“Thirty-five ships! impossible!” cried D’Artagnan.

“Something like two thousand pieces of cannon,” said Colbert. “That is what the king possesses at this moment. Of five and thirty vessels we can make three squadrons, but I must have five.”

“Five!” cried Aramis.

“They will be afloat before the end of the year, gentlemen; the king will have fifty ship of the line. We may venture on a contest with them, may we not?”

“To build vessels,” said D’Artagnan, “is difficult, but possible. As to arming them, how is that to be done? In France there are neither foundries nor military docks.”

“Bah!” replied Colbert, in a bantering tone, “I have planned all that this year and a half past, did you not know it? Do you know M. d’Imfreville?”

“D’Imfreville?” replied D’Artagnan; “no.”

“He is a man I have discovered; he has a specialty; he is a man of genius — he knows how to set men to work. It is he who has cast cannon and cut the woods of Bourgogne. And then, monsieur l’ambassadeur, you may not believe what I am going to tell you, but I have a still further idea.”

“Oh, monsieur!” said Aramis, civilly, “I always believe you.”

“Calculating upon the character of the Dutch, our allies, I said to myself, ‘They are merchants, they are friendly with the king; they will be happy to sell to the king what they fabricate for themselves; then the more we buy’— Ah! I must add this: I have Forant — do you know Forant, D’Artagnan?”

Colbert, in his warmth, forgot himself; he called the captain simply D’Artagnan, as the king did. But the captain only smiled at it.

“No,” replied he, “I do not know him.”

“That is another man I have discovered, with a genius for buying. This Forant has purchased for me 350,000 pounds of iron in balls, 200,000 pounds of powder, twelve cargoes of Northern timber, matches, grenades, pitch, tar — I know not what! with a saving of seven per cent upon what all those articles would cost me fabricated in France.”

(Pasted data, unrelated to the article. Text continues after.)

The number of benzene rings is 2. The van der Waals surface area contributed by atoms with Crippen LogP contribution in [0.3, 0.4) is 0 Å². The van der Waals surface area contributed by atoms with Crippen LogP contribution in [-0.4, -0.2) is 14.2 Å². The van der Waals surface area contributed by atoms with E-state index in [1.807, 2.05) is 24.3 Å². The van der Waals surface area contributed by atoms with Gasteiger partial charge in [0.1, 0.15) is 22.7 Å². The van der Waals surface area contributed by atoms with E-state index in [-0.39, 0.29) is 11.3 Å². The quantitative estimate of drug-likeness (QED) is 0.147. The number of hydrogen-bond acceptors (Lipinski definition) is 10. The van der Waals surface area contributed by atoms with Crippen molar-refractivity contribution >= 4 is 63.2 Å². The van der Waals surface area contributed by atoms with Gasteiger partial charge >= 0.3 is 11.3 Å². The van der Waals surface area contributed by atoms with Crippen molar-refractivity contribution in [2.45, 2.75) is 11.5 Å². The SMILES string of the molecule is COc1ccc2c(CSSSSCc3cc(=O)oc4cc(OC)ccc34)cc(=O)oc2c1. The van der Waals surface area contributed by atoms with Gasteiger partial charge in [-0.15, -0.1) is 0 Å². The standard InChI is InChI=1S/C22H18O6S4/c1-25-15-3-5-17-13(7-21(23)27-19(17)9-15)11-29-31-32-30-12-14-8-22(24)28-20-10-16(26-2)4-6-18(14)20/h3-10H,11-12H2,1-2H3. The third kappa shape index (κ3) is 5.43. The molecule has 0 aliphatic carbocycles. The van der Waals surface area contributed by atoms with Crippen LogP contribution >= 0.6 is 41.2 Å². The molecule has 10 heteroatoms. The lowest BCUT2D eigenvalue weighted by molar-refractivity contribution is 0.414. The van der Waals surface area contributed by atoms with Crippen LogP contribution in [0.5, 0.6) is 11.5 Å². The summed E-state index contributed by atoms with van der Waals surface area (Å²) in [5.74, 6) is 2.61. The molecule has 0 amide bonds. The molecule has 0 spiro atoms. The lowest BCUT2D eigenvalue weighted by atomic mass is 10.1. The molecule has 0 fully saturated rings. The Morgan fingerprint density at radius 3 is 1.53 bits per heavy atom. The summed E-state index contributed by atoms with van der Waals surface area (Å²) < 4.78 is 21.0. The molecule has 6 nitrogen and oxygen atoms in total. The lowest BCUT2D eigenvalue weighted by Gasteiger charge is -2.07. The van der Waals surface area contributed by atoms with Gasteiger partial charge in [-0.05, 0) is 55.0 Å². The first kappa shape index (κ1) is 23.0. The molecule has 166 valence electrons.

“That is a capital and quaint idea,” replied D’Artagnan, “to have Dutch cannon-balls cast which will return to the Dutch.”

“Is it not, with loss, too?” And Colbert laughed aloud. He was delighted with his own joke.

“Still further,” added he, “these same Dutch are building for the king, at this moment, six vessels after the model of the best of their name. Destouches — Ah! perhaps you don’t know Destouches?”

“No, monsieur.”

“He is a man who has a sure glance to discern, when a ship is launched, what are the defects and qualities of that ship — that is valuable, observe! Nature is truly whimsical. Well, this Destouches appeared to me to be a man likely to prove useful in marine affairs, and he is superintending the construction of six vessels of seventy-eight guns, which the Provinces are building for his majesty. It results from this, my dear Monsieur d’Artagnan, that the king, if he wished to quarrel with the Provinces, would have a very pretty fleet. Now, you know better than anybody else if the land army is efficient.”

D’Artagnan and Aramis looked at each other, wondering at the mysterious labors this man had undertaken in so short a time. Colbert understood them, and was touched by this best of flatteries.

“If we, in France, were ignorant of what was going on,” said D’Artagnan, “out of France still less must be known.”

“That is why I told monsieur l’ambassadeur,” said Colbert, “that, Spain promising its neutrality, England helping us —”

“If England assists you,” said Aramis, “I promise the neutrality of Spain.”

“I take you at your word,” Colbert hastened to reply with his blunt bonhomie. “And, a propos of Spain, you have not the ‘Golden Fleece,’ Monsieur d’Almeda. I heard the king say the other day that he should like to see you wear the grand cordon of St. Michael.”

Aramis bowed. “Oh!” thought D’Artagnan, “and Porthos is no longer here! What ells of ribbons would there be for him in these largesses! Dear Porthos!”

“Monsieur d’Artagnan,” resumed Colbert, “between us two, you will have, I wager, an inclination to lead your musketeers into Holland. Can you swim?” And he laughed like a man in high good humor.

“Like an eel,” replied D’Artagnan.

“Ah! but there are some bitter passages of canals and marshes yonder, Monsieur d’Artagnan, and the best swimmers are sometimes drowned there.”

“It is my profession to die for his majesty,” said the musketeer. “Only, as it is seldom in war that much water is met with without a little fire, I declare to you beforehand, that I will do my best to choose fire. I am getting old; water freezes me — but fire warms, Monsieur Colbert.”